Urinary incontinence is the involuntary loss of urine that can affect both men and women, and although it can reach any age group, it is most often in pregnancy and menopause.
The main symptom of incontinence is loss of urine. What usually happens is that the individual can no longer hold the pee, wetting the panties or underwear, even having a small amount of urine in the bladder.
The following are the most common questions about incontinence.
Myth. Men and even children can be affected. Men are more affected when they have prostate changes or after their removal, since children are more affected by emotional problems, stress or severe changes in the nerves that control the bladder.
Truth. In most cases, whenever the person has difficulty in holding the urine, it is necessary to perform physiotherapy, use medicines or perform surgery, as a way of maintaining the results, it will be necessary to maintain the strengthening of the pelvic floor muscles by doing kegel exercises at least once a week. Learn how to do the best exercises in the following video:
Myth. Physiotherapy has exercises and devices like Biofeedback and electrostimulation that are able to cure or at least improve urine loss by more than 70% in men, women or children. But in addition, there are remedies and surgery can be indicated as a form of treatment, but in any case physical therapy is necessary. Check out all the treatment options to control peeing.
In addition, special incontinence undergarments that can absorb small to moderate amounts of urine, neutralizing the odor, may be used during treatment. These underwear are an excellent choice in replacing the absorbents.
Myth. Young women who have never become pregnant may also have difficulty controlling urine, but it is true that the most common is the onset of this disorder in late pregnancy, postpartum or menopause.
Truth. Stress situations can make it difficult to control urine, so anyone who has incontinence should remember to urinate every 20 minutes after ingesting fluids, and every 3 hours, not just waiting for the urge to pee.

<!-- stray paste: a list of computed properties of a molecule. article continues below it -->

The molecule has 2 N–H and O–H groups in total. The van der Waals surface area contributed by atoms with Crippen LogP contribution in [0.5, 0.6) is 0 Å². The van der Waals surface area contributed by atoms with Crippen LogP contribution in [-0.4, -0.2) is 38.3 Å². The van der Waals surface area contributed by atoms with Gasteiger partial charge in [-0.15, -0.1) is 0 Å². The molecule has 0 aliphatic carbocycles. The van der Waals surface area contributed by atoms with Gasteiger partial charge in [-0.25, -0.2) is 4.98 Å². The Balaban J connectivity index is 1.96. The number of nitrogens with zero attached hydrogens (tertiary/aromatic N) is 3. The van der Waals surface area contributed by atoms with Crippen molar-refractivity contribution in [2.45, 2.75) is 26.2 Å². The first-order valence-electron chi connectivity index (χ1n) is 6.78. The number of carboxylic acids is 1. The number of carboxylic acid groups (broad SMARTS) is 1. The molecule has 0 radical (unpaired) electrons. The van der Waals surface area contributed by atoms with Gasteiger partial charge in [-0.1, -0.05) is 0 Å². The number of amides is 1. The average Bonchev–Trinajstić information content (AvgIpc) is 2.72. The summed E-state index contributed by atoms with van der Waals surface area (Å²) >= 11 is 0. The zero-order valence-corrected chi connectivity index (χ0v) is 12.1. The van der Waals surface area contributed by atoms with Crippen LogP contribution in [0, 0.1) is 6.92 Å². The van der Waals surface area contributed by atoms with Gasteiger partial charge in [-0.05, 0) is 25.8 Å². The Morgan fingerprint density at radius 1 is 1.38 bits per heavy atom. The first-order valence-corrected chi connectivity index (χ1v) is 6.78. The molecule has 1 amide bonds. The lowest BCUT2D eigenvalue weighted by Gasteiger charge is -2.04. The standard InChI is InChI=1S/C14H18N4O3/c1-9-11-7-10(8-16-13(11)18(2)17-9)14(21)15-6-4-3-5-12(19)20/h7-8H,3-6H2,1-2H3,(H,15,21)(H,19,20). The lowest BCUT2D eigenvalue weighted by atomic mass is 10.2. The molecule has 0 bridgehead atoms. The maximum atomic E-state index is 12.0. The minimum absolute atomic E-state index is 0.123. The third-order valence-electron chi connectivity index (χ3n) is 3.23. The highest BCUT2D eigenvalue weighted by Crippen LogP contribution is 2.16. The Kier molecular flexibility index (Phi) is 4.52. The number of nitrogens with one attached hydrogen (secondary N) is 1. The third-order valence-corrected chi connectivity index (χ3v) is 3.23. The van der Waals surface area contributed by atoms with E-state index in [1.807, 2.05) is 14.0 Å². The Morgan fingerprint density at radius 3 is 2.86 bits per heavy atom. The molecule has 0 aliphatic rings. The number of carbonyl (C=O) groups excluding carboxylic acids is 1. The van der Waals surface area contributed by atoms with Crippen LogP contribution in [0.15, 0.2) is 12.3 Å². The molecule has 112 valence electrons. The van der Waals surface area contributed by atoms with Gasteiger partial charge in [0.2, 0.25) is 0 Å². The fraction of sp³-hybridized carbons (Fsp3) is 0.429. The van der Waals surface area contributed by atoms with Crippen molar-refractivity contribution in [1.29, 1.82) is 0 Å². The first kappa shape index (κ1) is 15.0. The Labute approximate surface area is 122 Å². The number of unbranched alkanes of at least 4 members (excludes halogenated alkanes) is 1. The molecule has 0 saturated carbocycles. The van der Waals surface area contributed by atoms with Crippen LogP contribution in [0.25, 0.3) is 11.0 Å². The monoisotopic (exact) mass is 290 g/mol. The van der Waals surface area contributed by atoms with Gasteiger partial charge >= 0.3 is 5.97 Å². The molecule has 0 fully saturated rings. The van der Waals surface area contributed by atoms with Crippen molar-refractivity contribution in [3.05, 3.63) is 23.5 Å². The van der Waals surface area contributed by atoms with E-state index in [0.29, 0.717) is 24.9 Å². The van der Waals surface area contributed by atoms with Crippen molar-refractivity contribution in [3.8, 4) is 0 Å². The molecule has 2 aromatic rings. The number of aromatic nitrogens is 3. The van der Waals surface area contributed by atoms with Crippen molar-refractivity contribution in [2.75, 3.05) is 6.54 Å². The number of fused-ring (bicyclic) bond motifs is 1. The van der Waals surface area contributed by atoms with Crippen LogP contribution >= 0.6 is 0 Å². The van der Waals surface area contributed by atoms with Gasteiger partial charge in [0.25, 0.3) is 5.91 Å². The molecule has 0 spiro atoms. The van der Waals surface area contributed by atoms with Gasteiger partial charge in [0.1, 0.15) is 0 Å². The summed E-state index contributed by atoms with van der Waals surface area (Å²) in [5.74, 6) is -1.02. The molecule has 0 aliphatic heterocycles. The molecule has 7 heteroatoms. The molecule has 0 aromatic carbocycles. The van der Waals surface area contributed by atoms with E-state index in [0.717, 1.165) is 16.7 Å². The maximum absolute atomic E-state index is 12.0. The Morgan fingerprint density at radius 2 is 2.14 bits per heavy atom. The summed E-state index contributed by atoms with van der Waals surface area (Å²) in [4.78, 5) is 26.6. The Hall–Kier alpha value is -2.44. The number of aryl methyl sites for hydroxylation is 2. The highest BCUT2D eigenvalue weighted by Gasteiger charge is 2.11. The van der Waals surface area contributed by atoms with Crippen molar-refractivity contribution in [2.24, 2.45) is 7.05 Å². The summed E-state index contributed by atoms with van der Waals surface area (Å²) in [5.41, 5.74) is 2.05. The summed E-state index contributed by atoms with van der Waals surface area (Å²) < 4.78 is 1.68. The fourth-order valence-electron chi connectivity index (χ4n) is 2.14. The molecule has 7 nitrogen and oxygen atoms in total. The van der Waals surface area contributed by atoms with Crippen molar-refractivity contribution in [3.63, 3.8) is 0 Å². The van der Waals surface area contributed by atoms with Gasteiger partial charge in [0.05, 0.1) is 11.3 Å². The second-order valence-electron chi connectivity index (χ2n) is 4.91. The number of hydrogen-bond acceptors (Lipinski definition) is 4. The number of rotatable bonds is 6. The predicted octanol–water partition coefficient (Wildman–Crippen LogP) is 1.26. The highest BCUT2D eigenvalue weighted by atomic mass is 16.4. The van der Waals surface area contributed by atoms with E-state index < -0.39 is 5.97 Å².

Myth. In more than 50% of the cases the symptoms of urinary incontinence come back after 5 years of the surgery, this indicates the need to perform physical therapy, before and after surgery, and it is important to maintain the exercises at least once a week forever. Know when and how incontinence surgery is done.
Truth. During sexual contact the man may not be able to control the urine and end up urinating, bringing discomfort to the couple. To minimize the risk of this happening it is recommended to urinate before intimate contact.
Myth. Incontinence has varying degrees of intensity, but not being able to hold the pee, only when it is too tight to go to the toilet already indicates a difficulty of contracting the pelvic floor muscles. Therefore, even if there are small drops of urine in the panties or underwear 1 or 2 times a day, this already indicates the need to perform kegel exercises.
Truth. Diuretics such as Furosemide, Hydrochlorothiazide and Spironolactone may aggravate incontinence because they increase urine production. To prevent this from happening it is important to go to the bathroom to pee every 2 hours. Check out the names of some remedies that can cause incontinence.
Myth. Both normal birth and cesarean delivery can cause urinary incontinence, however, uterine prolapse is more common in women who have had more than 1 normal birth. Postpartum urinary incontinence can also occur in cases where labor has to be induced, when the baby takes too long to be born, or weighs more than 4 kg, as the muscles that control urine stretch and become more flaccid, with involuntary loss of urine.
Truth. It is not necessary to stop drinking liquids, but the amount needed must be controlled and in addition, it is important to go to the bathroom to pee every 3 hours or at least about 20 minutes after taking 1 glass of water, for example. See more tips on feeding in this video by nutritionist Tatiana Zanin:
Truth. Popularly the known condition for urinary incontinence is 'low bladder' because the muscles holding the bladder are weaker, which leaves the bladder lower than normal. However, low bladder is not the same as uterine prolapse, which is when one can see the uterus very close, or even outside, of the vagina. In any case there is incontinence, being more delayed its control with physiotherapy, medicines and surgery.